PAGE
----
During the Cold War, Africa felt the heat. During that time, the Western blocks and the Eastern blocks showed their supremacy not by fighting among themselves but by fighting for territory in Africa.
The blocks of that time fought for different ideologies in Africa; communism and capitalism. They also fought real wars in Africa. For instance, Western powers would go to Democratic Republic of Congo, arm a rebel group and the Eastern powers would also go in the same country and arm another rebel group or the government and the groups would fight. In real sense, it would not be that country fighting but Western powers and the Eastern powers fighting in black skins.
But times have now changed. The blocks are no longer fighting physically but economically. Though the blocks long disintegrated, the individual countries like the United States of America, Japan and China still hold the same ideologies and are pushing them hard in the developing world; Africa. The economic scramble for Africa by the developed world is at its top notch. There are three countries that seem to be more interested in Africa; United States of America, China and Japan.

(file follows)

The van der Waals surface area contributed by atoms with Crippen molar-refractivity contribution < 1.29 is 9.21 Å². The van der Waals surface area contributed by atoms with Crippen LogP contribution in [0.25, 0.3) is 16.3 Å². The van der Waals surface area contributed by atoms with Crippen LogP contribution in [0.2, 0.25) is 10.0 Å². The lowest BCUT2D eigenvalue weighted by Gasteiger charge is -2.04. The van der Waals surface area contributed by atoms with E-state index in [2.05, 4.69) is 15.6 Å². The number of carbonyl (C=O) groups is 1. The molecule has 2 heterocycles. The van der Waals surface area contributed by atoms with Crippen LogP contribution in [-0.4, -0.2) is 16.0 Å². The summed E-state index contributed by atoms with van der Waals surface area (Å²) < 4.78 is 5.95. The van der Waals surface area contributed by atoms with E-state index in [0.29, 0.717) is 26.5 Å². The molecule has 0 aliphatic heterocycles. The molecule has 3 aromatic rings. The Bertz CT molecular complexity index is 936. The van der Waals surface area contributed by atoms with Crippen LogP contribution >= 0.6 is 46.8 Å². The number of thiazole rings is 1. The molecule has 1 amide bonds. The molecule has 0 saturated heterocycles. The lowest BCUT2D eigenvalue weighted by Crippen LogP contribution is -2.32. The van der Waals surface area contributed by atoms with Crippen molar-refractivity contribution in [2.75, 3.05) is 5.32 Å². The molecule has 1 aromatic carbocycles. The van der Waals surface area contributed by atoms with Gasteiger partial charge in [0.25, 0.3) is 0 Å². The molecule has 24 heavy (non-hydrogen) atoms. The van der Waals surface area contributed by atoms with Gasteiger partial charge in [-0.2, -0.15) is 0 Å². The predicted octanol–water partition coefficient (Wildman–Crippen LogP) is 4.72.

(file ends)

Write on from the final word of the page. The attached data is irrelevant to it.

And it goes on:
For the first time in history, Japan seems to be more focused in Africa than ever before. The economically empowered nation, the second after China on the Asian side, held its first ever Tokyo International Conference on Development away from Japan. The conference was held in Nairobi Kenya and already, the goodies on the economic plate are visible. Japan and China seem to be engaged in an economic scramble for Africa and in this case Kenya.
Japan is more visible in Kenya than other brands from the Asian side all the way from vehicles to electronics. Comparing Japan and China, Japan is more trusted that China. Many people in Kenya consider products from China as substandard and ones that never last.